Tuesday, May 08, 2007

Healing Smile

I really, really hate the snow, and the cold, the ticks, the mosquitoes, opening and closing the pool, and even the neighborhood where I live, the neighbors that form against you for whatever reasons secret reasons they have (could it be because I voted for Darth Bush, the creator of terrorism?).

This place kinda grows on you though. Nothing worthwhile comes easy, as they say.

I spend a lot of time around the kids, and it makes me sad to think that someday, every last blame one of them will be crusted over by the time they reach adulthood. Maybe I'm being cynical. The world has a way of doing that to you.

There's a new girl in the office: young, blond, pretty. I've tried to say hi here and there, but when she passes me in the hall, she looks away. She seems a bit unnerved by me. I think, "Do I exude the stalker vibe?"

But after she accompanied me and the guys for a few coffee walks here at the office, she's opened up to me in particular. "Has anyone ever told you," she asked me, "that you are a bit intimidating?"

That sounds a lot like my dad. Mean looking, hard edge, soft creamy center, hard core.

"But then when you smile," she said, "I see that you are OK."

I'm really getting into the rhythm of coaching soccer. At first I was shy. Who wants to listen to me anyway? And where does that negative thinking come from? The same negative thinking turns the corners of my mouth down, and I peer at passersby, as if to say, "Don't fuck with me or you will pay!"

Wow. You would think I'd spent time in prison, or kicked in doors in Baghdad and watched my friends get cut down in routine raids. Is life really all that bad? The answer is, for some, yes, but for an average Joe like me, not even close. But then I think it's precisely because my hackles are up that I don't get eaten by the wolves.

But when I see the faces of those children, the kids who run up and down that field for me on Saturday mornings, I feel like I'm doing something important, and it heals me in a small way.

There are two girls on my team that have never played soccer before. One of them, Caroline, jumped in front of the opposing offense, stole the ball, and dribbled it a quarter of the field, approximately three kicks, before losing it to the last defender. I cheered my head off, ran out and gave her a high five. Previous to that, she was nearly comatose out there. She tasted success, and I let her know I noticed.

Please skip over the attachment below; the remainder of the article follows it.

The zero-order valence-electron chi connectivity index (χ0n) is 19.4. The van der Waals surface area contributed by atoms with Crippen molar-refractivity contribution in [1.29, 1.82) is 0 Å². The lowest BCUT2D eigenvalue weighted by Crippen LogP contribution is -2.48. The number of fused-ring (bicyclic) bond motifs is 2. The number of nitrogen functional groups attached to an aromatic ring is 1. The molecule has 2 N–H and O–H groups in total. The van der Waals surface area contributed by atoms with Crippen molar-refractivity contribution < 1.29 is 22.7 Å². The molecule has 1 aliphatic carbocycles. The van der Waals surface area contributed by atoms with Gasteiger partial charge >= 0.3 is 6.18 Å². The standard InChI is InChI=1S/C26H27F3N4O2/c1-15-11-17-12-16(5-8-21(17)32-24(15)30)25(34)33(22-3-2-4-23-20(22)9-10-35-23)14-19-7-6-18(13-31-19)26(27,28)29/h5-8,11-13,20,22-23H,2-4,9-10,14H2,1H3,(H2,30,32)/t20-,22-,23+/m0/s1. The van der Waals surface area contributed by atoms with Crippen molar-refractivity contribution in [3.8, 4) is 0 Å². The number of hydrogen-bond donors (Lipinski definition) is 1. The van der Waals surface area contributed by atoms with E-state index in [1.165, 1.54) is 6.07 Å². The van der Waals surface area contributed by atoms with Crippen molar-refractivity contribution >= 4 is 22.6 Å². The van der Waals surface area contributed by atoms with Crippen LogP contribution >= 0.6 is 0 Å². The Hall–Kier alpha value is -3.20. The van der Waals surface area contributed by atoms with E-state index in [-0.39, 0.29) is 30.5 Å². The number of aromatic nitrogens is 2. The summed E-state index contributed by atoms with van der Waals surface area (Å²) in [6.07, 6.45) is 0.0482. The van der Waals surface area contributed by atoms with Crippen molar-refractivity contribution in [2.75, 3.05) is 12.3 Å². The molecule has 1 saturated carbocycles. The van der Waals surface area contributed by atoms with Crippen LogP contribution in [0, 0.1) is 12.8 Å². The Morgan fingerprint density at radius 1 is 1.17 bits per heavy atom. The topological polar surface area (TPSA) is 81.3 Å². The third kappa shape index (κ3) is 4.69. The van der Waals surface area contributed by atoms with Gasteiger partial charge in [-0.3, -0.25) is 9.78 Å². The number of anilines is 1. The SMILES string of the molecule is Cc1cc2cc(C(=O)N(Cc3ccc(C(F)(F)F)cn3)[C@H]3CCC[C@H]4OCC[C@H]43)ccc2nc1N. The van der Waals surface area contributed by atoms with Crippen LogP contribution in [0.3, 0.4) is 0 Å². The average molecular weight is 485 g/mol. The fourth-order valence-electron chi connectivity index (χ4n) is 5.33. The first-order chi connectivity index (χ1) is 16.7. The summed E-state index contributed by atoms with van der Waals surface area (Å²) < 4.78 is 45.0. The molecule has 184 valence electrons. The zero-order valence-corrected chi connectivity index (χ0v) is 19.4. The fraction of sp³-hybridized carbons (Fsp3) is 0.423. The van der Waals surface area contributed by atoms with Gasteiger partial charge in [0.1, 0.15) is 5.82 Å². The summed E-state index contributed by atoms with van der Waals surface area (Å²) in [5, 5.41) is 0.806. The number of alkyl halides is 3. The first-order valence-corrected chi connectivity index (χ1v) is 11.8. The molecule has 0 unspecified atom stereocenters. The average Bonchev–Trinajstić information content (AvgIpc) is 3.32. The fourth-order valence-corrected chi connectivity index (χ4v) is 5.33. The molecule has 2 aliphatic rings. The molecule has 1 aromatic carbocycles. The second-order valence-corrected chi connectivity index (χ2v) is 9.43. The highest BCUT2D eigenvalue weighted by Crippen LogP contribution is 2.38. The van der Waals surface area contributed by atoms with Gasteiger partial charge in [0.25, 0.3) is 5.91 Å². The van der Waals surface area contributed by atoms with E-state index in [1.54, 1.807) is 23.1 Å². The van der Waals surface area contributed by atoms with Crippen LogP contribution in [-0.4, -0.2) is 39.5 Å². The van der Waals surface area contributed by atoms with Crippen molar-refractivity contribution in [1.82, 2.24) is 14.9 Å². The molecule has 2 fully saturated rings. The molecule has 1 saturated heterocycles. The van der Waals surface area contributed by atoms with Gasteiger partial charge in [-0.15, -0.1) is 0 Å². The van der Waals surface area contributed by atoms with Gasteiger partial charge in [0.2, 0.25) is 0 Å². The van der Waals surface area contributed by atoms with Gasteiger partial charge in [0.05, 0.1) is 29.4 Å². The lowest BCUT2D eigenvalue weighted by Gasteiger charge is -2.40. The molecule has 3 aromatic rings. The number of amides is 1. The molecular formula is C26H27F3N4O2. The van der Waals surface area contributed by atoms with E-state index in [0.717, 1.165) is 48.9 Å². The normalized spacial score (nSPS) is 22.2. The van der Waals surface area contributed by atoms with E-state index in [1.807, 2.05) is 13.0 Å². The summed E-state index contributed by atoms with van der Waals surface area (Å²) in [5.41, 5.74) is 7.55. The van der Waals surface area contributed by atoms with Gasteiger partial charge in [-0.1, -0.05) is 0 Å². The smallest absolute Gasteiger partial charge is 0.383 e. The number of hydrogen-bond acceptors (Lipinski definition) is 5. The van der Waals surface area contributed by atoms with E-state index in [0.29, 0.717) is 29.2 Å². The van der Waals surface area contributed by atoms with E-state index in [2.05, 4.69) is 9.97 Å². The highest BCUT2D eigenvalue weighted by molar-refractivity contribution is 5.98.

You should have seen her smile.

17 comments:

Sean Ferrell said...

Nice post.

Sounds to me like you are exactly the sort of guy who should be coaching soccer. Wish I'd had a coach like you when I was 8. I might have stuck with it longer if I had.

And I too have gotten the "Dude, do you know how intimidating you look?" comment from coworkers. My father once said to me, "What do you think about when you walk down the street?" When I asked why he said, "Because you look really, really angry."

I have tried to keep a smile, if not literally on my face, then at least somewhere in my mind so that it softens up the muscles.

Scott said...

Sean, I know exactly what you mean. I'm glad you understood what I was saying. It's hard to explain that who you are on the outside is not the same as what's going on inside, and that you would like nothing more than to release it. With kids it's totally safe. They absorb it like a sponge, and work really hard if you can keep them focused.

I got a comment from one of the parents that their daughter is now totally in love with soccer.

Oh, and if my Dad ever asked me that, I would probably answer that I'm probably thinking about the same things he's thinking about. It's funny how much like him I am, as much as I try not to be.

Jada's Gigi said...

Not many people ever look past the exterior to see the person inside do they? Kind of sad really...that so many will go through life never really touching others. Your coaching has a chance to put a dent in that for some...acceptance...inclusion...its an illusive commodity as we get older...and you get to taste a little of it as the same time...its a great trade doncha think? :)

Trevor Record said...

I have never met you, but when I saw your picture I didn't think you looked intimidating. Then again, how you act around strangers has a large impact. There are some people that go out of their way to introduce themselves and put on a cheery front. Not me, probably not you either. But these are the kinds of people that are less "intimidating". Also the sorts that are more likely to con you, I'd say.